Le Fils is a masterpiece.Read more ›
The cast, Olivier Gourmet, as the Carpentry Teacher and Morgan Marinne, as his student, are routinely excellent.
As is the story and direction, by the Dardenne brothers who have come up with a strikingly original film.
The story, of Olivier, a Carpentry teacher who teaches teenage
offenders picks up when we learn that his latest student is responsible for the murder of Olivier's infant son in a robbery.
The convicted fellon, Francis, now being rehabilated with a trade, is a gentle, quiet boy, but all the same we view him threw Olivier's eyes, detached, ambivalent but with deep suspicion.
Does Olivier intend revenge or is he only seeking answers.
He becomes so close to the boy that Francis asks Olivier innocently, if he'll become his guardian.
The denouement of this movie, where the main two characters travel alone to a deserted timber yard, is wonderfully handled. It will keep you guessing right to the end.
A fantastic film, expertly produced, excellently acted.
The film is subtle but also absorbing. A real must see!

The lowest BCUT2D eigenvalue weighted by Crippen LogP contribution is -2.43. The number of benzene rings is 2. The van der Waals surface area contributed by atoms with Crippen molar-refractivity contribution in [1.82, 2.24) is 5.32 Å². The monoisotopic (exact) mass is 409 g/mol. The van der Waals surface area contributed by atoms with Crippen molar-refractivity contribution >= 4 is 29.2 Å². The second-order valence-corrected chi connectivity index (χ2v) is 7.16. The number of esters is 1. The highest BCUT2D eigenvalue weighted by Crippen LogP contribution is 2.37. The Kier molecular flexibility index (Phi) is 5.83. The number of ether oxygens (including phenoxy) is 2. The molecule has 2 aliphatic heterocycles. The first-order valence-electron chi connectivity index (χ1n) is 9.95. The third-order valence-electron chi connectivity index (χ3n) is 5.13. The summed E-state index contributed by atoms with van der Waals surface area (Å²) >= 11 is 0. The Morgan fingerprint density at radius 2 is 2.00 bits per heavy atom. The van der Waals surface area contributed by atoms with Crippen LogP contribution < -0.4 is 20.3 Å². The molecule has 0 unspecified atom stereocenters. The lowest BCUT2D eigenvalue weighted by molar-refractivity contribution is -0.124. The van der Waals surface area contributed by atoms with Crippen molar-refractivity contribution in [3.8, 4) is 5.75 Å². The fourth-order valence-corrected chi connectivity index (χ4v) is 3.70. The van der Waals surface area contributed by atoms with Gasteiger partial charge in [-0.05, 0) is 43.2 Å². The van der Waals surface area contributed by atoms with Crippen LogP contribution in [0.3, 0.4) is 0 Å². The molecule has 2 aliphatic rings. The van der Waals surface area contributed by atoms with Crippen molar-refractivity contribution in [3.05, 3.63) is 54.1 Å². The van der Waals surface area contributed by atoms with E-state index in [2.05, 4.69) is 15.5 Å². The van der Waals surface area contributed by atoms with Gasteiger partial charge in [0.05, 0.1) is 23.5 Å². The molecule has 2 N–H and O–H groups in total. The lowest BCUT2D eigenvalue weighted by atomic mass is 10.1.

Most Recent Customer Reviews
Believe me, I love slower paced independent films; I'm certainly not one of those short-attention spanned Americans that can't focus on any film for more than 10 seconds unless... Read morePublished 10 months ago by Follett R
One of my favorite French actors is Morgan Marinne. If you want moody in a film you want Morgan Marinne. Read morePublished 23 months ago by Jabo
This is a film from 2002 made in France and originally released as `Le Fils'. It tells the story of Olivier (Olivier Gourmet - great name that) who teaches carpentry at a centre... Read morePublished on May 9, 2013 by Tommy Dooley
As a movie buff for over 40 years, I can scarcely recommend another film so brilliantly directed. The plot, which is actually quite thick, is made to feel almost breezy, yet... Read morePublished on March 29, 2013 by Michael Materazzi
The appeal of this extraordinary film is almost entirely psychological. To appreciate it, you need to be the kind of person who enjoys watching others, attempting to figure out... Read morePublished on June 7, 2012 by wildwood
I bought this on the strength of reviews I'd read, and added it to a film library for students to watch outside school hours. Read morePublished on February 13, 2010 by Frenchprof
I found it interesting that a man, who hated the boy who killed his son, could have a change of heart after meeting him, and tutoring him for a while. Read morePublished on August 11, 2009 by Jeff Davis
I watched this film for the first time about two years ago for a French cinema course. At the time I liked the film, but, like the rest of the class, found it just a tad boring. Read morePublished on April 18, 2009 by Thomas McNeil
Schlumpy Olivier (Olivier Gourmet) is a carpenter who works for a school, where he apprentices teen boys who have recently been released from juvenile detention. Read morePublished on October 24, 2008 by Westley